Science News

Curated by RSF Research Staff

New imaging technique with terahertz radiations

Recently, electromagnetic radiation in the terahertz (THz) frequency range has emerged as one of the most promising imaging techniques for a variety of applications in science and engineering.  The potential and suitability of the THz technology for practical applications such as the nondestructive testing field has been released by the recent progress in producing efficient sources and detectors. Thanks to the development of ultra-fast components in both photonics and electronics, the situation is evolving rapidly.

THz waves, residing at a relatively unexplored region between the microwave and infrared, roughly 0.1-10THz, is one of the last frontiers in the electromagnetic spectrum.  Unlike X-ray, THz is a non-ionizing radiation. It causes no known harm to the human body and the materials being examined.  Moreover, THz can penetrate many common gases, non-polar liquids, and non-metallic solids including air, plastics, gasoline, paper, plant material, clothing, fatty tissue, and composites.  However, all these promising potential application depends on reliable tools and especially the THz source.

"Terahertz waves have a capacity to see through clothing, which is why you have these sub-terahertz body scanners at airports […] These waves can help to identify if an object is explosive, chemical, or biological, even if they can't tell exactly what the object is."

Building a THz generator is a real challenge. The most common way is to use a pulsed system with a laser. It works by splitting a beam from a femtosecond laser into two: the probe and the pump beams. The pump beam is used to generate the THz pulse, while the probe beam is used to sample and obtain the pulse profile. The THz waveform can be obtained by scanning the time delay between the two signals. To increase the sensitivity, the pump beam is modulated by an optical chopper, and the THz-induced modulation on the probe beam is extracted by a lock-in amplifier. In a recent work, X.-C. Zhang from The Institute of Optics, NY, USA proposed a new way to generate THz waves.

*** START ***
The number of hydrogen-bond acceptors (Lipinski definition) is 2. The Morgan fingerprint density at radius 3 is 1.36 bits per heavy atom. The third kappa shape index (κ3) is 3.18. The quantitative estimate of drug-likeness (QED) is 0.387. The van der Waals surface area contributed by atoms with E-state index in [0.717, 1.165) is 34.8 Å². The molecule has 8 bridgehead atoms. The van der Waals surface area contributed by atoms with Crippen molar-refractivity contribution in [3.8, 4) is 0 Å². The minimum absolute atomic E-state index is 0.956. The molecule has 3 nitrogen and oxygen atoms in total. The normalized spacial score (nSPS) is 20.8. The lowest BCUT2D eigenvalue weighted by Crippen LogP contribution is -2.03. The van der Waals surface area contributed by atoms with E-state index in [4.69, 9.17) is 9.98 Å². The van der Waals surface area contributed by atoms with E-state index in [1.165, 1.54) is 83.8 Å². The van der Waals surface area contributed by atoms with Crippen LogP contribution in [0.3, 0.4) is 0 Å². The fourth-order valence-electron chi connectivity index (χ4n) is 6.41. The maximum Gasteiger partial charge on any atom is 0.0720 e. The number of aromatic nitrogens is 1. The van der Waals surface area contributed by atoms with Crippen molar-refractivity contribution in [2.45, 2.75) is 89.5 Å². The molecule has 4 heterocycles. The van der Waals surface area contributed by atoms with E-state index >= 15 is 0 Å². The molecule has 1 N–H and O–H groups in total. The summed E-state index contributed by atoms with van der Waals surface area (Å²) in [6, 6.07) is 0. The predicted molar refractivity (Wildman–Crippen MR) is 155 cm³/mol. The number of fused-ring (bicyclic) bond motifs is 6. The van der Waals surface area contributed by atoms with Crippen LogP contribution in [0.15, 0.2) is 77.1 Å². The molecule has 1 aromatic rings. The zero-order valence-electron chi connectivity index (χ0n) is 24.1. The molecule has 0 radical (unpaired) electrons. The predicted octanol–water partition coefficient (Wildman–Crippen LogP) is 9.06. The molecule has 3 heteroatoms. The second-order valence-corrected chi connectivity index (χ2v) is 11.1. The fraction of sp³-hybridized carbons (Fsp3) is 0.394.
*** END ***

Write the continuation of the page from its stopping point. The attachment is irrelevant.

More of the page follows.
Experimental setup. Broadband THz wave is generated by tightly focusing the optical laser beam into a gravity-driven wire-guided freeflowing water film.

With successive development, numerous research groups have demonstrated terahertz waves generation from solid crystals, metals, gas plasmas or even water vapors. Until now liquid water was never used before as a possible source for THz radiation. One possible reason leading to the impediment is that liquid water has strong absorption characteristics in the THz frequency regime. And recently Zhang team demonstrated gravity-driven, free-flowing water films could be efficient with their simple design and almost unmatched ability to generate a thin, continuous, and stable film of liquid water in free space which offers us the liquid source for the THz radiation.

"We always tried to avoid water, but it is a surprisingly efficient terahertz source.[…] We increased the thickness of the water a little bit, and gradually increased the laser, and just kept trying until we could make it work.[…] Water is one of the richest resources on Earth, so it was really important for us to be able to generate these waves from water. There were many times I wanted to give up on this, but people in the lab kept encouraging me."

Zhang, The Institute of Optics, NY, USA

The team experimentally demonstrated the generation of broadband THz waves from liquid water excited by femtosecond laser pulses. Their measurements reveal the critical dependence of the THz field upon the relative position between the water film and the focal point of the laser beam. The THz radiation from liquid water shows distinct characteristics when compared with the THz radiation from air plasmas with single color optical excitation.


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